Assessment of Psychosocial and Neonatal Risk Factors for Trajectories of Behavioral Dysregulation Among Young Children From 18 to 72 Months of Age.
DOI: 10.1001/jamanetworkopen.2023.10059; PMCID: PMC10134008
IMPORTANCE: Emotional and behavioral dysregulation during early childhood are associated with severe psychiatric, behavioral, and cognitive disorders through adulthood. Identifying the earliest antecedents of persisting emotional and behavioral dysregulation can inform risk detection practices and targeted interventions to promote adaptive developmental trajectories among at-risk children.
OBJECTIVE: To characterize children's emotional and behavioral regulation trajectories and examine risk factors associated with persisting dysregulation across early childhood.
DESIGN, SETTING, AND PARTICIPANTS: This cohort study examined data from 20 United States cohorts participating in Environmental influences on Child Health Outcomes, which included 3934 mother-child pairs (singleton births) from 1990 to 2019. Statistical analysis was performed from January to August 2022.
EXPOSURES: Standardized self-reports and medical data ascertained maternal, child, and environmental characteristics, including prenatal substance exposures, preterm birth, and multiple psychosocial adversities.
MAIN OUTCOMES AND MEASURES: Child Behavior Checklist caregiver reports at 18 to 72 months of age, with Dysregulation Profile (CBCL-DP = sum of anxiety/depression, attention, and aggression).
RESULTS: The sample included 3934 mother-child pairs studied at 18 to 72 months. Among the mothers, 718 (18.7%) were Hispanic, 275 (7.2%) were non-Hispanic Asian, 1220 (31.8%) were non-Hispanic Black, 1412 (36.9%) were non-Hispanic White; 3501 (89.7%) were at least 21 years of age at delivery. Among the children, 2093 (53.2%) were male, 1178 of 2143 with Psychosocial Adversity Index [PAI] data (55.0%) experienced multiple psychosocial adversities, 1148 (29.2%) were exposed prenatally to at least 1 psychoactive substance, and 3066 (80.2%) were term-born (≥37 weeks' gestation). Growth mixture modeling characterized a 3-class CBCL-DP trajectory model: high and increasing (2.3% [n = 89]), borderline and stable (12.3% [n = 479]), and low and decreasing (85.6% [n = 3366]). Children in high and borderline dysregulation trajectories had more prevalent maternal psychological challenges (29.4%-50.0%). Multinomial logistic regression analyses indicated that children born preterm were more likely to be in the high dysregulation trajectory (adjusted odds ratio [aOR], 2.76; 95% CI, 2.08-3.65; P < .001) or borderline dysregulation trajectory (aOR, 1.36; 95% CI, 1.06-1.76; P = .02) vs low dysregulation trajectory. High vs low dysregulation trajectories were less prevalent for girls compared with boys (aOR, 0.60; 95% CI, 0.36-1.01; P = .05) and children with lower PAI (aOR, 1.94; 95% CI, 1.51-2.49; P < .001). Combined increases in PAI and prenatal substance exposures were associated with increased odds of high vs borderline dysregulation (aOR, 1.28; 95% CI, 1.08-1.53; P = .006) and decreased odds of low vs high dysregulation (aOR, 0.77; 95% CI, 0.64-0.92; P = .005).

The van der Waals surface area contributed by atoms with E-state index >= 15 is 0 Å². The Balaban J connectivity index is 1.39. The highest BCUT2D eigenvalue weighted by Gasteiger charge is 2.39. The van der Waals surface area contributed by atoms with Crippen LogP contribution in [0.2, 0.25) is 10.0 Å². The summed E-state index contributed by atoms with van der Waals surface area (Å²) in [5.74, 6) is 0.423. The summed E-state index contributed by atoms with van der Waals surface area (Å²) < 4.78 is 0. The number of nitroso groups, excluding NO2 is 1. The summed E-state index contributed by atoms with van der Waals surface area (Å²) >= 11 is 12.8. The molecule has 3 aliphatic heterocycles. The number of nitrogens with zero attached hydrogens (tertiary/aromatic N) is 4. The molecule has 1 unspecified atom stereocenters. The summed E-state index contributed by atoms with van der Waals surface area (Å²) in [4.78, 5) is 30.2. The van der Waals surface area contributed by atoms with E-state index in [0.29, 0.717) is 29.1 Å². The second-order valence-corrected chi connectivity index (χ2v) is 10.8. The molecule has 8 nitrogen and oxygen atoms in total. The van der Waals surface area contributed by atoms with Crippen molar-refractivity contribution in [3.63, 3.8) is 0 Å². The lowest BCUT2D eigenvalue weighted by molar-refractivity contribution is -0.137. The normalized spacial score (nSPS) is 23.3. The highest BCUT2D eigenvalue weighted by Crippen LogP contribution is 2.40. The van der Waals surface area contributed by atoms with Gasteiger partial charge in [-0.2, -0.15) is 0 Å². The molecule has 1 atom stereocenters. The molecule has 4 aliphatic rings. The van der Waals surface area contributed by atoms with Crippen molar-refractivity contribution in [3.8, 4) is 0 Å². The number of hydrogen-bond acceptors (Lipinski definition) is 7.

CONCLUSIONS AND RELEVANCE: In this cohort study of behavioral dysregulation trajectories, associations were found with early risk factors. These findings may inform screening and diagnostic practices for addressing observed precursors of persisting dysregulation as they emerge among at-risk children.
JAMA Netw Open
Female; Pregnancy; Humans; Male; Infant, Newborn; Child, Preschool; United States; Cohort Studies; Premature Birth; Mothers; Risk Factors; Depression
Pregnancy; United States; Cohort Studies; Premature Birth; Mothers; Risk Factors; Depression
Hofheimer JA, McGrath M, Musci R, et al. Assessment of Psychosocial and Neonatal Risk Factors for Trajectories of Behavioral Dysregulation Among Young Children From 18 to 72 Months of Age. JAMA Netw Open. 2023;6(4):e2310059. Published 2023 Apr 3. doi:10.1001/jamanetworkopen.2023.10059
This is an open access article distributed under the terms of the CC-BY License. © 2023 Hofheimer JA et al. JAMA Network Open.
Publisher's Link: https://jamanetwork.com/journals/jamanetworkopen/fullarticle/2804211